A lot of Vauxhall One events are not classical, such as beer gardens and cinema evenings, and Fiachra is hoping that their marketing will encourage some of these people to come to Classical Vauxhall. He also feels that they have a duty to the local residents, that he wants every person to know about the festival and feel that they could come. He is also realistic, pointing out that typically 5% of the audience goes to classical and jazz events, and with Classical Vauxhall they would be delighted if they could edge this figure up to 8%.

The festival's atmosphere will be relaxed, there will be small things such as being able to buy a beer and take it into the concert, and they plan to make the concert atmosphere relax and amenable. He also talks about plans to combine visuals with music as a way of intriguing people and getting people in.

Last year the festival was streamed and they had people tuning in from all over the world. Whilst Fiachra appreciates the emotional impact of live music, he is reluctant to lose these international links and this year's concerts are being filmed and will be streamed later in the year. Last year's concerts were taken by the Irish broadcaster RTE, which send them to the EBU thus extending the international audience.

Classical Vauxhall 2021

This year's festival features five concerts of which four are standard repertoire yet packaged in a way to help people who might be unsure. The fifth event is somewhat different, The Royal Opera House is Burning a late-night drag event which features counter-tenor Kangmin Justin Kim in his drag alter-ego, Kimchilla Bartoli, accompanied by Fiachra in a programme of favourite arias and songs from musicals.  Fiachra first met Justin when they were both students at the Royal Academy of Music and Justin has always performed Kimchilla on the side. In fact, Justin has performed female roles in conventional operas and has the support of his 'namesake' Cecilia Bartoli. Fiachra points out that during the 18th century it was common for castratos to sing female roles in opera (though it does not seem to have happened in London), so a man in a frock singing roles from female characters in opera is nothing new!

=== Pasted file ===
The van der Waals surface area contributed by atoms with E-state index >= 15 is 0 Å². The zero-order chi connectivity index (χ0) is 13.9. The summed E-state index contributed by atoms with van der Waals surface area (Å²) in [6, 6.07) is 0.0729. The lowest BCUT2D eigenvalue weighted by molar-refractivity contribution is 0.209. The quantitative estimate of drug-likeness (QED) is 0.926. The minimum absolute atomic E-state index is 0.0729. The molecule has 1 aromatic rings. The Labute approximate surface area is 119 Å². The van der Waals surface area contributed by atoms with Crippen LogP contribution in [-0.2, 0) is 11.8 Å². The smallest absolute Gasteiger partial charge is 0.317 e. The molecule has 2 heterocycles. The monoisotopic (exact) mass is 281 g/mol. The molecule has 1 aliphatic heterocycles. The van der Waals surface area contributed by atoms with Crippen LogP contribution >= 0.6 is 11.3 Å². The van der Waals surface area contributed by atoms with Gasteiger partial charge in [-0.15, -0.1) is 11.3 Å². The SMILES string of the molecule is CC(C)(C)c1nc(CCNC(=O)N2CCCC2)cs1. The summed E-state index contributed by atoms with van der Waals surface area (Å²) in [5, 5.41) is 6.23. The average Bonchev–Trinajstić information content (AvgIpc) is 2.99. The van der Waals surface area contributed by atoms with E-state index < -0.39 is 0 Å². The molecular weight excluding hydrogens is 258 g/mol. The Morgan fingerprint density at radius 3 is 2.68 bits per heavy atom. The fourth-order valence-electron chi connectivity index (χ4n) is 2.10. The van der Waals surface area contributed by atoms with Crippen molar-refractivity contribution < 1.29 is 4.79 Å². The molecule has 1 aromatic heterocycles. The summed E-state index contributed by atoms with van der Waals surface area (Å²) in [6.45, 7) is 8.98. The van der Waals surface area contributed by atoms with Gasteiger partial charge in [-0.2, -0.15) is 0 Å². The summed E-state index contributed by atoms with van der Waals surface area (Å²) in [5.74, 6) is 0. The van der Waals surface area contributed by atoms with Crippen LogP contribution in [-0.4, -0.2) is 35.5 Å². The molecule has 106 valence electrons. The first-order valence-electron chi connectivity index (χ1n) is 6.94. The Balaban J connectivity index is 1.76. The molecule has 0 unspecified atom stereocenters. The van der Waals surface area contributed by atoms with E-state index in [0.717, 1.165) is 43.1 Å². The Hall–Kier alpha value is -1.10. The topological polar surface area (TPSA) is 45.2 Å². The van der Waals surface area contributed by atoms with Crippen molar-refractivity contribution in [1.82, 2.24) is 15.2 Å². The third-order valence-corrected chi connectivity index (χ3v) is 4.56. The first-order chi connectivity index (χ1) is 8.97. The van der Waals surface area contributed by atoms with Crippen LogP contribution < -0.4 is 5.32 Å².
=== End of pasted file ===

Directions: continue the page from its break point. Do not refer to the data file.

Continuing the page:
With the other concerts, Fiachra finds that it helps audiences if the concerts have titles. So, the festival opens with Love and Loss, Rosanne Philippens (violin), Ben Goldscheider (horn) and Fiachra in music by Schumann, Franck, Huw Watkins and Brahms. The starting point for this was Brahms' Horn trio and as there are few works for this combination of instruments they were keen to include Huw Watkins' one. The first half includes Franck's Violin Sonata, written for the wedding of violinist Eugene Ysaye, whilst the Brahms is more elegiac, hence Love and Loss. Serendipitously, there is more Brahms the following evening, Beautiful Brahms, as Leonard Elschenbroich (cello) and Alexei Grynyuk (piano) bring an all-Brahms programme that they are touring. Saturday starts with Glimpses of Light with the Amatis Trio in piano trios by Schubert, Andrea Tarrodi and Shostakovich, this latter was written under the influence of the Nazi death camps yet has a ray of hope at the end. The final concert, Snapshots of a Romance features soprano Elizabeth Llewellyn and Simon Lepper (piano) in favourite songs and arias by Verdi, Chausson, Hahn, Puccini, Strauss and Britten.

And for all the concerts, Fiachra is pleased that they are using a large Fazioli grand piano provided by Jacques Samuels.

Classical Vauxhall 2021

Full details of the festival from the Classical Vauxhall website.